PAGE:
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    European Commission VP: Amended Supreme Court Law in Poland Meets Requirements, Paves the Way for EU Funds

    In a significant development, Vera Jourova, Vice President of the European Commission (EC), has expressed support for an amended Supreme Court law currently under consideration by Poland’s Constitutional Tribunal. Jourova stated that the proposed amendment aligns with the EC’s requirements regarding the judiciary and would unlock post-pandemic recovery funds for Warsaw.

    Poland is set to receive a substantial amount of financial assistance from the EU’s pandemic relief fund, with EUR 23.9 billion in grants and EUR 11.5 billion in loans under its National Recovery Plan (KPO). However, the disbursement of these funds is contingent upon Poland meeting certain rule-of-law “milestones” outlined by Brussels. One such milestone is full compliance with an EU court ruling, which mandates that Poland revise its rules for disciplining judges.

    To address this requirement, the Polish Sejm, the lower house of parliament, passed an amendment to the law on the Supreme Court in January. The amendment proposes that all disciplinary matters concerning judges be resolved by the top administrative court instead of the Supreme Court’s Chamber of Professional Responsibility, a body that was established to replace a disciplinary chamber deemed by the EC to be politically biased.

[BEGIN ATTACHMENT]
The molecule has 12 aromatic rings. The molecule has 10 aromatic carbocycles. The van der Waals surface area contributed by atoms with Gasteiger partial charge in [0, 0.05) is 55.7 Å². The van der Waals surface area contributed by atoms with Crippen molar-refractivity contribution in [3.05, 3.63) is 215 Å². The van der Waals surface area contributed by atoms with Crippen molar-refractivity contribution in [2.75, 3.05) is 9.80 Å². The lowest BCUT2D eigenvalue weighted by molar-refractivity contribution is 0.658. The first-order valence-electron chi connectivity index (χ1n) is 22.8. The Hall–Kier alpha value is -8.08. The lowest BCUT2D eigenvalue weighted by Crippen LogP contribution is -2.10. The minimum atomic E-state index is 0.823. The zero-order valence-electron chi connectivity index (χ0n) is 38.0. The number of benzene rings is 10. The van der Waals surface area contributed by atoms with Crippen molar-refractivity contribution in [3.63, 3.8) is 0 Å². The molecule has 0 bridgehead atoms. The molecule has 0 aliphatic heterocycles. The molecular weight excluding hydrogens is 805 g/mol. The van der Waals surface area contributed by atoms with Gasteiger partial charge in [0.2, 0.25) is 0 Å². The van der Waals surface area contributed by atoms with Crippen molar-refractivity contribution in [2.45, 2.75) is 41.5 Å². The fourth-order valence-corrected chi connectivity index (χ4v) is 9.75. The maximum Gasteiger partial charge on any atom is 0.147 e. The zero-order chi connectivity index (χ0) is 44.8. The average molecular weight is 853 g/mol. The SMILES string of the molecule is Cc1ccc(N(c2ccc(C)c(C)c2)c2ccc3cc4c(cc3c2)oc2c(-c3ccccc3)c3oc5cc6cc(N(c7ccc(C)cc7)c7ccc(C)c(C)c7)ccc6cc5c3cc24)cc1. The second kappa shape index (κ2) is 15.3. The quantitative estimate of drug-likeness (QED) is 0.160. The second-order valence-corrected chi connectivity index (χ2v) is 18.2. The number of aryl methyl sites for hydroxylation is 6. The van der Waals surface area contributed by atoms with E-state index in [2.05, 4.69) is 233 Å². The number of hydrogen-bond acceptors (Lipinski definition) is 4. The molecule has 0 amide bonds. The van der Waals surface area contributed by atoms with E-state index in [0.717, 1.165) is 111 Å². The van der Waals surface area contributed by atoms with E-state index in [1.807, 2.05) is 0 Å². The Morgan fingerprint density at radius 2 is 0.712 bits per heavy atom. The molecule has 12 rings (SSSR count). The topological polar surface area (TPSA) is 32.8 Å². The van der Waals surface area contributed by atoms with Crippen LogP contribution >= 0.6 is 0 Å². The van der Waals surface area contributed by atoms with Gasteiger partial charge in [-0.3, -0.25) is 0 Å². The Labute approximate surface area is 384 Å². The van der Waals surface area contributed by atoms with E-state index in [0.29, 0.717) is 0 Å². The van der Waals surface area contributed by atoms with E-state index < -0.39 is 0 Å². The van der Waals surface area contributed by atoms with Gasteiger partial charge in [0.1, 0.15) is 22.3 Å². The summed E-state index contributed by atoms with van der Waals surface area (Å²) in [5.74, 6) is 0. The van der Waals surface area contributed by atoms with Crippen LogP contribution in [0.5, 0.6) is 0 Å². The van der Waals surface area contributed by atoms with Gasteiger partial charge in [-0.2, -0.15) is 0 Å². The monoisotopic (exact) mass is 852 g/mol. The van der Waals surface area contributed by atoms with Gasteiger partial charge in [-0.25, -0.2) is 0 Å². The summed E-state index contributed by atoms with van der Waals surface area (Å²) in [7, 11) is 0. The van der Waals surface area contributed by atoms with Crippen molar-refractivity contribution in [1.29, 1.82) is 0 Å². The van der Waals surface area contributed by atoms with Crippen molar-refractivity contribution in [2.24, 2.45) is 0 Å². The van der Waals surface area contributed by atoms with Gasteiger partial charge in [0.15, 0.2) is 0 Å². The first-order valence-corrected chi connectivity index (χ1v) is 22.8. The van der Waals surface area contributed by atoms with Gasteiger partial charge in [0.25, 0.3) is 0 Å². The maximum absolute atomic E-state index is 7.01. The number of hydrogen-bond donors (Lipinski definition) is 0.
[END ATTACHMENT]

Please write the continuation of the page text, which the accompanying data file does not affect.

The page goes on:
However, President Andrzej Duda referred the amendment to the Constitutional Tribunal for assessment, describing it as a “preventative measure.” The Constitutional Tribunal will determine whether the amendment aligns with the country’s constitution.

    In an interview with private broadcaster TVN24, Jourova stated that the proposed amendment had undergone thorough consultation with the EC. She confirmed that Polish authorities had received assurances that its adoption “could resolve certain issues.” When asked if it would fulfill the judiciary milestone, she responded affirmatively, noting that the EC now awaits the Constitutional Court’s decision.

    Justice Commissioner Didier Reynders, speaking to the broadcaster, acknowledged that the amendment had been carefully drafted and extensively discussed with the Commission for several months before being submitted to the Polish Sejm.

    Szymon Szynkowski vel Sek, Poland’s EU minister, commented on these statements, emphasizing that the public declarations of the two commissioners validate the meticulous arrangements made regarding the amendment. He further stated that if the amendment referred to the Constitutional Tribunal by the president is enacted, it would clear the path to accessing funds from the KPO.

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